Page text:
condition: (2D numpy logical array).

        Array with one set of coordinates per row indicating where
        condition was true.

        Input is (as np.array)


        Then the output will be


        which are the three locations of the nonzero (True) cells.
    return np.transpose(np.nonzero(condition))

def make_cmap(color_dict, vmax=None, name='mycmap'):
    Makes a custom color map.

        color_dict: (dict) of form {number:color}.
        vmax: (float) high end of the range. If None, use max value
              from color_dict.
        name: (str) name for map.

        pyplot color map.
    if vmax is None:
        vmax = max(color_dict.keys())
    colors = [(value/vmax, color) for value, color in color_dict.items()]
    cmap = LinearSegmentedColormap.from_list(name, colors)
    return cmap

class SchellingViewer:
    """Generates animated view of Schelling array"""

    # colors from http://colorbrewer2.org/#type=diverging&scheme=RdYlBu&n=5
    colors = ['#fdae61','#abd9e9','#d7191c','#ffffbf','#2c7bb6']
    cmap = make_cmap({0:'white', 1:colors[2], 2:colors[4]})

    options = dict(interpolation='none', alpha=0.8)

    def __init__(self, viewee):

            viewee: (Schelling) object to view
        self.viewee = viewee
        self.im = None
        self.hlines = None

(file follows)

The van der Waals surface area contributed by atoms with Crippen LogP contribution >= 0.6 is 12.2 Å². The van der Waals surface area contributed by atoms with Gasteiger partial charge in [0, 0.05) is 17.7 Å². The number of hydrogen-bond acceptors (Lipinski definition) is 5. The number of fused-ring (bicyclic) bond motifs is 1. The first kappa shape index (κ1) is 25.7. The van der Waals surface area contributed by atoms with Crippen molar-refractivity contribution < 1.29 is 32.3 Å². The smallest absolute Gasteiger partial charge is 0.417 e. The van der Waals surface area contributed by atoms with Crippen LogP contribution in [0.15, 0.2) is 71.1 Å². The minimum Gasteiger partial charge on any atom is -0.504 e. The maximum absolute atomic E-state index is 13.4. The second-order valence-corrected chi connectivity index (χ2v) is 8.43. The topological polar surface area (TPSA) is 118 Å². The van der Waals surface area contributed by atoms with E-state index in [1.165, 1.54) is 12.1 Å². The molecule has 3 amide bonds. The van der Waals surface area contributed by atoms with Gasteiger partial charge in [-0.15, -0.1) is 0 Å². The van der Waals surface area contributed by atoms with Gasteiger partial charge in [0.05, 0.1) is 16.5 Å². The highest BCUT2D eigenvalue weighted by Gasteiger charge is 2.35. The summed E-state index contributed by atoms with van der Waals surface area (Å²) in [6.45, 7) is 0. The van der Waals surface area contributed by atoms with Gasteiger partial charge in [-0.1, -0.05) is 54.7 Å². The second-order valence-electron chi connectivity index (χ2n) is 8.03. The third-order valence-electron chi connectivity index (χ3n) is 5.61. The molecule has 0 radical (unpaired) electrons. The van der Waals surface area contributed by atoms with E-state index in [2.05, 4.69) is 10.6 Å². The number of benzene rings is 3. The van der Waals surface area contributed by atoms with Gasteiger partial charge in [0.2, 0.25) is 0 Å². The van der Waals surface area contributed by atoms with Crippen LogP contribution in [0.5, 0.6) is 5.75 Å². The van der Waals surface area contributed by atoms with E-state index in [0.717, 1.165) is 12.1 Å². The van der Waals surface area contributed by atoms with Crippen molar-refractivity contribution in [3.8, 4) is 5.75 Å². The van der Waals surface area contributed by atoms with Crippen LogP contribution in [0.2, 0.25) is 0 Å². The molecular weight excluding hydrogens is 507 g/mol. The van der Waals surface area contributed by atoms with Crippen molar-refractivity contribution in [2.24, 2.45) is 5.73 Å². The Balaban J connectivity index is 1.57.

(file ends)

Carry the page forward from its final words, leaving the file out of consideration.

self.vlines = None

    def step(self, iters=1):
        """Advances the viewee the given number of steps."""
        for i in range(iters):

    def draw(self, grid=False):
        Draws the array, perhaps with a grid.

            grid: (boolean) if True, draw grid lines. If False, don't.
        if grid:

    def draw_array(self, array=None, cmap=None, **kwds):
        Draws the cells.

            array: (2D np.array) Array to draw. If None, uses self.viewee.array.
            cmap: colormap to color array.
            **kwds: keywords are passed to plt.imshow as options.
        # Note: we have to make a copy because some implementations
        # of step perform updates in place.
        if array is None:
            array = self.viewee.array
        a = array.copy()
        cmap = self.cmap if cmap is None else cmap

        n, m = a.shape
        plt.axis([0, m, 0, n])